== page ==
• Larry U

Bonds. Buyer Be Aware!


Yesterday the Dow Jones and the S&P 500 set new records. I recommend my clients rebalance their stock/equity portfolios and re-allocate profits to lesser performing portfolio investments or a short-term bond fund to protect against falling bond prices. Here are the Treasury rates as of today:

Today* August 2020*

5-year Treasury Rate .84% .27%

10-year Treasury Rate 1.62% .62%

20-year Treasury Rate 2.27% 1.06%

30-year Treasury Rate 2.37% 1.27%

*Treasury rates from https://www.multpl.com/30-year-treasury-rate

These rates indicate two things:

  1. Inflation may be on the horizon once the economy starts to recover.

  2. Bond prices are going to crash downward.

The financial media often forgets to inform the public that bond prices have an inverted relationship with bond interest rates. When interest rates go up, bond prices fall.

Vanguard believes that this bump will be transitory, in part because of base effects or low year-earlier comparisons, and that structural forces will keep full-year U.S. inflation below the Fed's 2% target. Vanguard analyst noted, too, that the Fed in 2020 adopted an "average inflation targeting" strategy, allowing inflation to exceed its target without fostering a rate hike as long as inflation averaged 2% over time.

"There is a risk for portfolios," Hirt said, "that in a well-supported policy environment, the eventual vanquishing of the pandemic unleashes strong demand and 'animal spirits' that could influence inflation psychology, pressuring the Fed to act sooner than currently anticipated." "Such a scenario could engender capital losses in bond portfolios and remove some justification for the higher valuations currently supporting equity markets."

One of the most disturbing aspects of market downturns is the fact they are out of your control. Markets move based on numerous variables that no one person can meaningfully control or even fully monitor. And when stock prices falter, the resulting steady drumbeat of adverse news reports can drive many people to flee the markets out of fear (and miss out on potential gains as financial markets regain their strength). But when others are pessimistic, you can reframe the situation as one of opportunity. Namely, you have the power to follow these suggested actions—which historically have resulted in success weathering market lows.

Tune out the noise.

It's okay not to check your portfolio balance when the market is falling. Turning off the financial news might be wise if it keeps you from making mistakes based on emotional decisions.

Revisit your asset allocation

If you happen to be near retirement or in retirement, or if you lose sleep over downturns, you may need to reevaluate your risk tolerance. Together, we can figure out the balance of stocks and bonds best suited to your comfort level with risk and other personal circumstances.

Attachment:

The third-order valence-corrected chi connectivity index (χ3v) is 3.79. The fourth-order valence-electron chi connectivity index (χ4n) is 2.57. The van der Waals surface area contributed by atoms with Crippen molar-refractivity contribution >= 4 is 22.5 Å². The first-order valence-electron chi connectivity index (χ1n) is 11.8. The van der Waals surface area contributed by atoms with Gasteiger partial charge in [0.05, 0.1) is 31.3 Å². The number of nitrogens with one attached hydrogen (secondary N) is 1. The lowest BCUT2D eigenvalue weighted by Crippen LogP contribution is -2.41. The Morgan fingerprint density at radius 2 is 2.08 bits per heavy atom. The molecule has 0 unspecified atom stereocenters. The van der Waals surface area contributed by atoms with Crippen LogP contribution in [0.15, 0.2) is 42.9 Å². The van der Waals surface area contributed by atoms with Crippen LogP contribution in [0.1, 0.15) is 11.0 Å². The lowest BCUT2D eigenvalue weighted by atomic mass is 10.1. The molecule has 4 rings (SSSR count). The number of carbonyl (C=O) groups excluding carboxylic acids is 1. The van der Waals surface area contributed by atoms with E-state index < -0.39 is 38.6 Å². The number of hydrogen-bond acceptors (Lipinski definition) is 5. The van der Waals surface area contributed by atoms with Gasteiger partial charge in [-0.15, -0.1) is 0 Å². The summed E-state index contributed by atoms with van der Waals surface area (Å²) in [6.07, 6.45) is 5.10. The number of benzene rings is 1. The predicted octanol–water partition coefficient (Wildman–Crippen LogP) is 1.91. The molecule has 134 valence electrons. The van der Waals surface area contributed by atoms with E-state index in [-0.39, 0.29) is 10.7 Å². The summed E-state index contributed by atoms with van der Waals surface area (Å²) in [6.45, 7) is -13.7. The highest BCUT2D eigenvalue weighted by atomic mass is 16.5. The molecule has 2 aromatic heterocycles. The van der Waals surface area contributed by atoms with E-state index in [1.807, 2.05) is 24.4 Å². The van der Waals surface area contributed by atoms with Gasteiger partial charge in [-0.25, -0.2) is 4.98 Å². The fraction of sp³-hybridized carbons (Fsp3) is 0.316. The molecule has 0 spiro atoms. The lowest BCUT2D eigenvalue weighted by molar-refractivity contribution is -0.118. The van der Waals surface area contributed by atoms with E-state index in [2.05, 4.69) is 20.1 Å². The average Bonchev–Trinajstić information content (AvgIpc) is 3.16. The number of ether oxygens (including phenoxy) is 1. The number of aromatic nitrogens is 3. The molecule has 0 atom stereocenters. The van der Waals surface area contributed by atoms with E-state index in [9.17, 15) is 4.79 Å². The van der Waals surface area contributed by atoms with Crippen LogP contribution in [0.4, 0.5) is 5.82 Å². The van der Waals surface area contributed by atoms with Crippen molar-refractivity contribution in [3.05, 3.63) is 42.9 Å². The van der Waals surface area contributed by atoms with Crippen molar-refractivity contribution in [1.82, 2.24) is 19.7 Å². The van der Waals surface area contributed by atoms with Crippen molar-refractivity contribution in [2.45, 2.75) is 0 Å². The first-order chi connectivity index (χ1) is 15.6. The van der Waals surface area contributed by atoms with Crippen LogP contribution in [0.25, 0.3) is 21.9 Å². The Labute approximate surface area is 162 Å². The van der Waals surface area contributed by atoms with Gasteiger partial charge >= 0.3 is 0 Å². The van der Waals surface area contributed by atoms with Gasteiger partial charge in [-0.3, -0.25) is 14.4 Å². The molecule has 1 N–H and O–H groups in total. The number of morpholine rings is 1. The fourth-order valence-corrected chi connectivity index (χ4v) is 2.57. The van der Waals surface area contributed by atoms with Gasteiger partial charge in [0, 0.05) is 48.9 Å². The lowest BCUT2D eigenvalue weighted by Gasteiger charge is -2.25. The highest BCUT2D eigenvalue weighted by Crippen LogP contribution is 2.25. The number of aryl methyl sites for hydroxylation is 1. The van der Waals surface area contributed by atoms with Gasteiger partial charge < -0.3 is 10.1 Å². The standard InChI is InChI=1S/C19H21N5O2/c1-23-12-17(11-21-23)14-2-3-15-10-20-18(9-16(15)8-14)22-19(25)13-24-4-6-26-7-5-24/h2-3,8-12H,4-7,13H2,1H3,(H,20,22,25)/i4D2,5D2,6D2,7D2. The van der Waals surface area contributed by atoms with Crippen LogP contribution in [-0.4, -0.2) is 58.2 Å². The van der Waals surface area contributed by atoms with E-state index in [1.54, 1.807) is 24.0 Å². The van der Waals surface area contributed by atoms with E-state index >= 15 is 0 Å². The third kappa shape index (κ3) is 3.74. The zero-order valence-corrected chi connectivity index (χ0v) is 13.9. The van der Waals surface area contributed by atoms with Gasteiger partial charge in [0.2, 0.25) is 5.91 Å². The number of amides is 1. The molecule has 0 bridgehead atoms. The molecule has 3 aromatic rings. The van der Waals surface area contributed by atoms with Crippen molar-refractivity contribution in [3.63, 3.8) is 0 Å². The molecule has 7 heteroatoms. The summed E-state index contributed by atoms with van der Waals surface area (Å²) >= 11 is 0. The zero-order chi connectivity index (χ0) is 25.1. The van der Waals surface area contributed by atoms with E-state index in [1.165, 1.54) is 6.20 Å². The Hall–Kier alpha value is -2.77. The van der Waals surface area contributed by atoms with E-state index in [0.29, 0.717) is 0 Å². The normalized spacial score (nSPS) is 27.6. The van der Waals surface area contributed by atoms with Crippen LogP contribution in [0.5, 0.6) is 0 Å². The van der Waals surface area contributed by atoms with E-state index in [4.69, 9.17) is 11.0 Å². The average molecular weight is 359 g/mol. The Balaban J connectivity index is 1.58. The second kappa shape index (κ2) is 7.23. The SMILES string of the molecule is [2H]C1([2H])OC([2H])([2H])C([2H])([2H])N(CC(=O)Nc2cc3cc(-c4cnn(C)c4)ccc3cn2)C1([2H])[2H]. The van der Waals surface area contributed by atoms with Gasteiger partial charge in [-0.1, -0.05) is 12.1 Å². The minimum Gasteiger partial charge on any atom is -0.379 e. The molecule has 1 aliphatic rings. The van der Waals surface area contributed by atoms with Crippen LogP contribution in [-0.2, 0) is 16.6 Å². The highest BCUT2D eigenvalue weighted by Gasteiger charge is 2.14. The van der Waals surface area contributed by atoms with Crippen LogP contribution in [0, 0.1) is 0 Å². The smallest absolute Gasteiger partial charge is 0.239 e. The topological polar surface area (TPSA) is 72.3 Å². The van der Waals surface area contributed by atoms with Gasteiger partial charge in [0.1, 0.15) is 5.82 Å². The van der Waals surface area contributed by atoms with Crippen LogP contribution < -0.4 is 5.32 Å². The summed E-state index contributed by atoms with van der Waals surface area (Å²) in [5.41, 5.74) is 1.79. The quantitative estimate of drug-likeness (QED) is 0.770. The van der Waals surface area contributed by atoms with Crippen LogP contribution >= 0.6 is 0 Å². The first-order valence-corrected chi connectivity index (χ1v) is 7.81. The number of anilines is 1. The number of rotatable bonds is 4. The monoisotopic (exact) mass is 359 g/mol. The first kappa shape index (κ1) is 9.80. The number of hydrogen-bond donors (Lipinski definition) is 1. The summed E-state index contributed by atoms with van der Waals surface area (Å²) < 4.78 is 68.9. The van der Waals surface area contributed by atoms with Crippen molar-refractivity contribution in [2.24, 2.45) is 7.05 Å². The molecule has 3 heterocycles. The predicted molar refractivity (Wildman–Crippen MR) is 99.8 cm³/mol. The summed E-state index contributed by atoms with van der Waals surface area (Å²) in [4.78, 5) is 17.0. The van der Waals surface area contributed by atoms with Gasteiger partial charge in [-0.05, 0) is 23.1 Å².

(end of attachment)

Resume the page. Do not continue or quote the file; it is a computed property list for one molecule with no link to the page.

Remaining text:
Control what you can:

Costs Expenses eat returns, and their bite is excruciating during market corrections. We can explain options for removing high-cost investments from your portfolio in ways that minimize the taxes due from their sale.

Set realistic expectations.

U.S. stock and bond markets have posted remarkable returns in the past few decades. Statistically speaking, it would be prudent to expect lower returns in the future. Together, we can develop a plan that still achieves your goals despite potential headwinds of lower returns.

Stay diversified.

Downturns offer case studies in how different asset-class and sector exposures can help to insulate your portfolio. Having conversations about risk tolerance, as mentioned above, allows us to understand better your investing style and what's most important to you. With this greater insight, we can go over-diversification options for your portfolio that blunt the impact of downturns while putting you on track to achieve your financial objectives.


Last week the government passed the 1.9 trillion dollar pandemic relief bill. The question is, "How do we pay for this? The present administration hopes that a revied economy with stimulating growth in GDP to off-set the debt created by the pandemic relief package.

Vanguard Chief Americas, Roger Aliage-Diaz Economist calculations based on Thomson Reuters Datastream data believe that it is possible to manage the pandemic's debt.

Mr. Aliage-Diaz states, "As unique as those figures sound, most policymakers and market participants understand that debt sustainability—the cost of servicing debt compared with economic growth—is far more important than the cold, complex headline number. In that respect, although the health shock led to unprecedented emergency spending, our low-interest-rate environment is a favorable backdrop. It's more than conceivable that developed-market economies can grow out of their newfound debt.

With solid yet realistic growth rates in coming years as economies bounce back from pandemic-induced contractions, we could see debt in these economies returning to pre-COVID levels by the end of the decade. Moreover, muted growth assumptions are enough to put the debt on a sustainable downward trajectory even more if we learn to control government spending. Only time will tell the outcome of this pandemic aid.

*To my readers' full-disclosure purposes. I am an investor in Vanguard mutual funds.

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Successful investing is simple; it is about using common sense. Warren Buffett has said it is simple to invest in your retirement, but it is not easy. ( I added the words "your retirement" into Mr. B